The Flying Spurs were enormously expensive cars when new, costing roughly the same as four or five Cadillacs, and closer in price to a Phantom V limousine than to a regular Silver Cloud sedan. Because Bentley had a six-year head start on Rolls-Royce, the Silver Cloud III Flying Spur is the rarest version. Quoted production numbers vary, but the most reliable number is probably 52 cars.
There were both 4-window versions, as with our subject car, and 6-window versions. The 4-window version’s C-pillar design is closer to that of a regular Silver Cloud, while the 6-window has a larger and more-rounded rear quarter window aft of the rear door and thus a slimmer C-pillar. Take your pick, but the 6-window design is far more prevalent.
Among Flying Spurs, our subject car sits at the pinnacle of rarity. It is a Rolls-Royce rather than the (relatively) more-common Bentley Flying Spur. It is a left-drive, U.S.-spec car, and it is a 4-window example. In 2002, it was sold into the massive, multi-thousand-car collection of a prominent Kuwaiti sheikh, now deceased. The car was restored prior to purchase, but, as noted in the catalog description, it has been driven only 47 miles in 21 years. The all-too-common recommendation for “recommissioning” before use applies here, just as with most of the cars from this collection that Bonhams Cars has been auctioning in recent years.
The exterior and interior finishes on this car appear to be in reasonably good, though not concours, condition. The interior wood remains beautiful. The engine compartment shows use (long ago) and soiling, but probably can be substantially cleaned without much difficulty.
Two cosmetic modifications were made to the car during its Kuwaiti ownership. A Moto-Lita steering wheel was installed, replacing the sober, black Bakelite wheel used by Rolls-Royce at the time; it seems a bit out of place. The sheikh (or someone managing his collection) was strangely fond of adding modern power-adjustable mirrors to older cars. We have seen this especially on some of his Aston Martins, and they pop up again here. They actually don’t look that bad, but obviously they are wildly non-original and should be converted back to stock.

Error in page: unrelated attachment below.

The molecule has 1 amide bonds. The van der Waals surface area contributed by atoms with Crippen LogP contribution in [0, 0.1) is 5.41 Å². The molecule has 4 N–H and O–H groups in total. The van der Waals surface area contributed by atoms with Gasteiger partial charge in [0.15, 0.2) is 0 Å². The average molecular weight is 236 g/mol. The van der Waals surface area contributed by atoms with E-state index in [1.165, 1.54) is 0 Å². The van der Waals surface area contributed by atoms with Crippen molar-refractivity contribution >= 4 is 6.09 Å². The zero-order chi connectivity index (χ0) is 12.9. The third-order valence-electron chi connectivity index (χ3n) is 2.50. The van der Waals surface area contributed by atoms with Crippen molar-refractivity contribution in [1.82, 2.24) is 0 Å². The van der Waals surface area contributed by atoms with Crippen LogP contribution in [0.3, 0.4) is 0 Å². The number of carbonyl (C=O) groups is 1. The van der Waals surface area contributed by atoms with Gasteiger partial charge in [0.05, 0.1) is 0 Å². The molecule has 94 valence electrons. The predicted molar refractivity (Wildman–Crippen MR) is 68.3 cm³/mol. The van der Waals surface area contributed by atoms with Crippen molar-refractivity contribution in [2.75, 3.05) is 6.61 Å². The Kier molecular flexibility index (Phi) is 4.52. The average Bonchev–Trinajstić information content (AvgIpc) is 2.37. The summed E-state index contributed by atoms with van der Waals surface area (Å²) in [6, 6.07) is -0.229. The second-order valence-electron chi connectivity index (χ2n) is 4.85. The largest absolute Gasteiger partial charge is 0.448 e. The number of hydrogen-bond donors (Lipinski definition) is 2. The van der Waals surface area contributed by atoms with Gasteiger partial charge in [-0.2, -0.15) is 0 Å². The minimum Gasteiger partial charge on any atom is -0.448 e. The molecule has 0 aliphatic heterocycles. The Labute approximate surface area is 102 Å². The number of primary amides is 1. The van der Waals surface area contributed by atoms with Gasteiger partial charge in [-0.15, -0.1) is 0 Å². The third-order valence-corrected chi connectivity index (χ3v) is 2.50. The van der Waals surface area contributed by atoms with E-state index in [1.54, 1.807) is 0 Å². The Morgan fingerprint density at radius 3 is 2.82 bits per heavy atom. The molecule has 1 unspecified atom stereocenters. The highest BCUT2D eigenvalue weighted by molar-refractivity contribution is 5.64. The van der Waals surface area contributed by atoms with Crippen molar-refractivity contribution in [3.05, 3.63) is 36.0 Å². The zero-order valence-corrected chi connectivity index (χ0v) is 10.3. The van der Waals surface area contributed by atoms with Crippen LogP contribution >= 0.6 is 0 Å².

I suspect that most collectors wanting to buy a car of this distinction are likely perfectionists who want more than a “decent-looking” car. I wouldn’t be surprised to see this example on a concours field in a couple of years following an expensive restoration.
The most expensive Flying Spur we have seen at auction was Keith Richards’ “Blue Lena” Bentley S3, s/n BC68XE, named after Lena Horne. It led a particularly eventful life ferrying around the Rolling Stones guitarist and his entourage, famously including a trip to Morocco for some extra-legal activities. Fully restored, it sold for almost $1.2m at Bonhams’ 2015 Goodwood Revival Sale (SCM# 6786876).
Obviously, most Flying Spurs don’t enjoy such provenance, but examples originally owned by less-famous rich people remain among the priciest 4-door sedans. Bentley Flying Spurs generally sell for between $125,000 and $275,000, S1 models usually toward the lower end of that range, with the S3 toward the upper end. Over the past few years, Bonhams Cars has auctioned several Bentley Flying Spurs needing “recommissioning” from the same Kuwaiti collection, and as a group they may have distorted the market downward somewhat.
Rolls-Royce Flying Spurs come to auction infrequently. The most recent was a lovely 1964 U.S.-market example, s/n LSFU519, which sold at RM Sotheby’s Paris auction in February 2022 for $336,859 (SCM# 6952713).
Our subject car sold for almost $200k less. It could be used as-is after what is hopefully relatively minor work to get it back on the road, or re-restored if the new owner wishes. Either way, there is a decent amount of room in the purchase price for writing checks. Considering all of this, this car was quite well bought. As one of the most rare and beautiful post-war Rolls-Royces of any type, I view this as a prime candidate for future appreciation. ♦
(Introductory description courtesy of Bonhams Cars.)